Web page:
I obviously can't verify most of the above, but I'm not afraid to publish it because we hear enough of that behavior locally, that this is the sort of thing that happens everywhere.  Utility companies, especially in areas that have no competition, are famous for terrible treatment of customers who rely on them for a necessary service, and it just sucks.  A friend of mine was in the local paper for such an argument with the utility company, where they admitted fault but left his power shut off until he paid what they decided was fair. And it was a lot.  Thank goodness there are a few regulations that protect citizens.  Not nearly enough, and as the economy gets worse so will issues like this.  There is plenty of room for improvement.

Jeff Conaway: Final Results

Jeff Conaway died of an infection.  The Grease star died in May of this year, and there was much speculation because of his known struggles with addiction.  Surely the weakening of his system was due to long-term drug damage, but a severe "internal infection" is going down as the official cause.

I'm still sorry he died, but I'm glad he was clean at the end.  Much like Mrs. Dubose (from To Kill A Mockingbird), he died in pain but on his own terms, and after having conquered his addiction.  He died winning the battle instead of losing it, and that surely has to count for something.

* Conaway's name edited for misspelling.

Heavy Rain In The Forecast

The Super PACs are coming to an election contest near you, and they're bringing a lot of big numbers with lots of zeroes at the end, and anyone who's anyone in the 2012 cycle is making sure they have a direct pipeline into the green.

Super PACs are supposed to be free from any influence by the candidates or their campaigns. But as with Burton's own ties to the president, outside groups that back Texas Gov. Rick Perry, former Massachusetts Gov. Mitt Romney and Minnesota U.S. Rep. Michele Bachmann are stocked with people who have strong connections to the candidate.

There's little question that 2012 will reach a new height in campaign spending. Campaigns invariably become more expensive from one cycle to the next. The 2008 election cost $5.3 billion, according to the Center for Responsive Politics, a nonpartisan campaign watchdog group. It could be close to $6 billion next year.

It's also worth noting that contribution limits remain unchanged for the candidates' own campaign committees: $2,500 per donor for the primary election and $2,500 for the general.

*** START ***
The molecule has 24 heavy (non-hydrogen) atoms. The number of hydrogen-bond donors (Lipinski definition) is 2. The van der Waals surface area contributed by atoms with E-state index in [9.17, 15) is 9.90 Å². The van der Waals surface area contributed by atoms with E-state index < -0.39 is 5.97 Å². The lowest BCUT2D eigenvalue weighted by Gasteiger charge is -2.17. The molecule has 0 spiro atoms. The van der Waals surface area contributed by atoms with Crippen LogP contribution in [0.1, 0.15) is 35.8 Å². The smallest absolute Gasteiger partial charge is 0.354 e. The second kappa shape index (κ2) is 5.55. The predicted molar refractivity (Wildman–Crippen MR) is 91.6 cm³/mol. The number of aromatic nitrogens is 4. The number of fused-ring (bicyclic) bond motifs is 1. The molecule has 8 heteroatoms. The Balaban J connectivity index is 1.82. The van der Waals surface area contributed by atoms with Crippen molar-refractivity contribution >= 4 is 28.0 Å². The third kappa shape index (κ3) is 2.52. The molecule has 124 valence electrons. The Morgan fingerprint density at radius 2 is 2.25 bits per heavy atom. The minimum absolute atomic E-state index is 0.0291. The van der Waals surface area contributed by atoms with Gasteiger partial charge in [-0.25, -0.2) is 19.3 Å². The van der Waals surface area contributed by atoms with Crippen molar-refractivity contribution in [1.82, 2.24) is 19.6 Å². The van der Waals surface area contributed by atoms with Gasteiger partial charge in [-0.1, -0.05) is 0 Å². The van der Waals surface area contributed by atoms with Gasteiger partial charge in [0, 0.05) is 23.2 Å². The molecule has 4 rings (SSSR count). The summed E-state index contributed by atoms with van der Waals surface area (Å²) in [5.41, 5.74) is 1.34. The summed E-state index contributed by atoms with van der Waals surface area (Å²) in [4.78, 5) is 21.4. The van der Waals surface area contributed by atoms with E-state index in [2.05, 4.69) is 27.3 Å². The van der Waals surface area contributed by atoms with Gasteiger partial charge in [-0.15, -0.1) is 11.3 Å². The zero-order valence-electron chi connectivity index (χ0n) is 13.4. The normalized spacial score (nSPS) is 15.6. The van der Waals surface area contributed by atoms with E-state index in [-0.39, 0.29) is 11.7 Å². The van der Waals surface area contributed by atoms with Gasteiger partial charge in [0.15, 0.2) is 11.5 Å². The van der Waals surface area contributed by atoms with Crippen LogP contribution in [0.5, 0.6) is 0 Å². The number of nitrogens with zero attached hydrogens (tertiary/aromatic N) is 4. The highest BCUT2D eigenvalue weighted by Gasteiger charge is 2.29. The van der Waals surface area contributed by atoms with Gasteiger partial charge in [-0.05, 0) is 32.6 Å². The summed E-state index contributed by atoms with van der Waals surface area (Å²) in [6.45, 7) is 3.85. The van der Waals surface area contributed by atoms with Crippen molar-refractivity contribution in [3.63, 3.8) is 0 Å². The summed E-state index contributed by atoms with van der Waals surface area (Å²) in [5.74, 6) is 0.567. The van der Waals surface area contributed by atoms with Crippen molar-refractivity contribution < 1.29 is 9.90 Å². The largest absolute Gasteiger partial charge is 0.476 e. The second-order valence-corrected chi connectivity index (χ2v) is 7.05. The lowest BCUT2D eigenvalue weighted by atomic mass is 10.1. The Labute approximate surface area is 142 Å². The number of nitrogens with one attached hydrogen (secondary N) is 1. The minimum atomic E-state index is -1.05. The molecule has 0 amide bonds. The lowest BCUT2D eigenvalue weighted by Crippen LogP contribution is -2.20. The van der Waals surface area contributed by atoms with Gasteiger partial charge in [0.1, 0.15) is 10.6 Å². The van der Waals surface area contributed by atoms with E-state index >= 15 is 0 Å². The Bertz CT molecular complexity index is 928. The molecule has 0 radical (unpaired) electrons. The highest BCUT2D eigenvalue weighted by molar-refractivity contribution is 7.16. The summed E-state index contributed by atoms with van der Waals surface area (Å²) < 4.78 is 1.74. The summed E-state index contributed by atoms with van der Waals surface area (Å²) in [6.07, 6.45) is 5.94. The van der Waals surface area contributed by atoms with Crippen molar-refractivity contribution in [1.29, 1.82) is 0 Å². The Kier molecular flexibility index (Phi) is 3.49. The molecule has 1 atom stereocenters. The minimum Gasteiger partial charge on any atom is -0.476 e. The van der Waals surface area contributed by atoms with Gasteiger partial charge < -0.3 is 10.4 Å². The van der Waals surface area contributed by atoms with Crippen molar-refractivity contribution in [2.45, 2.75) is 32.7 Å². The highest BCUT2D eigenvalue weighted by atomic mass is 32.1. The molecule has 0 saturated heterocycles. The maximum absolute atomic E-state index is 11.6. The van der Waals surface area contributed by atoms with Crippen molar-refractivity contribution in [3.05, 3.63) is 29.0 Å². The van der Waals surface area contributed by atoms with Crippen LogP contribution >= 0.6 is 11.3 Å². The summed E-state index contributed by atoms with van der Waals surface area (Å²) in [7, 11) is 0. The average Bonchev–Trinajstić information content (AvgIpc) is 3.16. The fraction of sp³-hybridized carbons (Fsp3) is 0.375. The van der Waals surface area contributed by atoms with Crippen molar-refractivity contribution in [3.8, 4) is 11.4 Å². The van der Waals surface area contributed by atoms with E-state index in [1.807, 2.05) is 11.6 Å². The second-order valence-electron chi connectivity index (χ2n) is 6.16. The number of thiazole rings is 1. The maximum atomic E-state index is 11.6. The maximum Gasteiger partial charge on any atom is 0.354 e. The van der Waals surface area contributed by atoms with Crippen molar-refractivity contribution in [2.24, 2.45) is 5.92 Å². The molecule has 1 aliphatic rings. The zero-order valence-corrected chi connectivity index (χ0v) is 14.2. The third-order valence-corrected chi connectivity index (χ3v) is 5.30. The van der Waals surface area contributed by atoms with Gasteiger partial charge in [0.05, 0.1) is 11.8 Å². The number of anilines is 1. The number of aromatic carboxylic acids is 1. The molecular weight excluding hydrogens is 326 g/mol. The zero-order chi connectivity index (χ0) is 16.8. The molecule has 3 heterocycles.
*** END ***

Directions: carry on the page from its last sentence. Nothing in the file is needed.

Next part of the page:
In contrast, super PACS and other related independent groups have become symbols of the new Wild West of political spending.

"Now (a donor) can go to a super PAC and write a check for literally any amount: $5,000, $50,000, $500,000," said Michael Beckel, a Center for Responsive Politics spokesman. "The sky's the limit."

It's the result of a Supreme Court decision last year, Citizens United v. Federal Election Commission. The high court said that corporations, unions and others could spend unlimited amounts of money on ads that favored the election or defeat of candidates.

The FEC further tweaked the rules to require donor disclosure only when the contribution is earmarked for a specific ad.

So yes, Citizens United means unlimited, anonymous contributions.  Considering how close the Senate is to flipping over to GOP control (and of course all 435 seats in the House up for grabs in a post-redistricting election) you can bet that every national contest will involve one of more of these groups.

If you thought 2008 was bad, the next 13 months are going to be insanity multiplied by nauseating.  Personally I think it's going to take constant stories about the endless deluge of hundreds of millions (if not billions) in campaign cash before America decides to do something about it.  What I fear however is that Citizens United makes campaign finance laws a moot point right now.  There are some bright spots, namely that the subject of disclosure of donations in the new landscape is growing in popularity on the judicial side as a necessary balance.  Congressional Dems are pushing for an amendment to the Constitution, but that has no chance of getting anywhere either.

A combination of disclosure laws and outrage may make corporate players leery of massive donations to some candidates and on some issues, but the reality is we're going to have to live with at least one Presidential election under this ruling and possibly a large number more.  We'll see what kind of tsunami is unleashed by the SuperPACs and what the electorate feels like after the cash flood recedes.